• HPV16
  • HPV18

Low-Risk HPV: are non-cancer causing HPVs.

  • HPV6
  • HPV11

HPV infections are common conditions that affect almost all sexually active individuals and half of these infections are of a high-risk HPV type. As such it is of paramount importance for women to be vigilant of the possible signs and symptoms of cervical cancer. [3]

 

Are There Any Signs Or Symptoms Of Cervical Cancer That Will Help With Early Detection?

woman holding belly area

While there are usually no noticeable signs of cervical cancer during the early stages, women diagnosed with cervical cancer have experienced the following signs or symptoms: [4]

  • Irregular or Prolonged Menstrual Bleeding
  • Abnormal Vaginal Discharge
  • Pain experienced during sexual intercourse
  • Bleeding after sexual intercourse
  • Postmenopausal Bleeding

 

HPV Vaccination Can Help To Prevent Cervical Cancer

woman receiving hpv vaccination

HPV Vaccination is one way to prevent HPV infection including the types of HPV that are linked to HPV-related cancers. The vaccine is recommended for use in young women age between 9 and 26 years old and will be the most effective if the vaccine is administered to women before their first sexual exposure. [1]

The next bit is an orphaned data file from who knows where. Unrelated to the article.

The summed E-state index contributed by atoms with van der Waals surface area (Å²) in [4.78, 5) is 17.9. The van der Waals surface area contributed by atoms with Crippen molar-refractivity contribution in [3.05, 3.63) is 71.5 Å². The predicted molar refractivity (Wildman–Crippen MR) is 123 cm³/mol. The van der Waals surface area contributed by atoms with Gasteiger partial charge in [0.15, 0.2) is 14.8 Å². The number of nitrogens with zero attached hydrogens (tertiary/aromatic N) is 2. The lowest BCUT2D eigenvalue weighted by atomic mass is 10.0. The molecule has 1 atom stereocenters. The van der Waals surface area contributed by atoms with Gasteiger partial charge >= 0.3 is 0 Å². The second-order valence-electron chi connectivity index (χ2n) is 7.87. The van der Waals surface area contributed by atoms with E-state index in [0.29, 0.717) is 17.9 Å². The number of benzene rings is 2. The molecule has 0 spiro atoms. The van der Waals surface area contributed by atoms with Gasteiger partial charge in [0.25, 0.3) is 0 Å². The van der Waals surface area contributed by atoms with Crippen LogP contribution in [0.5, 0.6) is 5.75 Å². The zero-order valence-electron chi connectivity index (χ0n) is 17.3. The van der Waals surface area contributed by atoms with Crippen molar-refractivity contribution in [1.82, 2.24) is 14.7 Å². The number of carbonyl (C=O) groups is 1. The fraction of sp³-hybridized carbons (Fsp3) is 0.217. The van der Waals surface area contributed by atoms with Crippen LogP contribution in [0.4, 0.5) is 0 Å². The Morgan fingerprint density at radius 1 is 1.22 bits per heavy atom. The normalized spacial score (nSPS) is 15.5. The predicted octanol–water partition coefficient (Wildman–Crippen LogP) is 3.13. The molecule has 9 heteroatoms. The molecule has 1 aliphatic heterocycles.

There May Be Some Possible Side Effects After An HPV Vaccination

Individuals who have received an HPV Vaccination should be aware of the following side effects that may arise:

  • Soreness at the site of injection
  • Fever
  • Headache

Individuals who experience any of these side effects should inform their doctor immediately. [4]

 

Regular Cervical Cancer Screening Can Also Help Prevent Cervical Cancer

infographics on pelvic screenings

As emphasized, early detection is key when it comes to the prevention of cervical cancer and a better prognosis. Besides getting vaccinated for HPV infections, women should also vigilantly go for cervical cancer screenings such as HPV Test and PAP Test. [1]

What Is The Difference Between PAP Test And HPV Test?

Both tests are effective in detecting abnormal cell changes that may result in cervical cancer. The difference lies with the method of execution as well as the age and frequency of test recommended for use in women.

 While a Pap test involves the use of a microscope to detect any abnormalities in the cells collected from the surface of the cervix and vagina, an HPV test involves a laboratory test of the cells taken from the cervix to identify any presence of cancer-causing HPV types.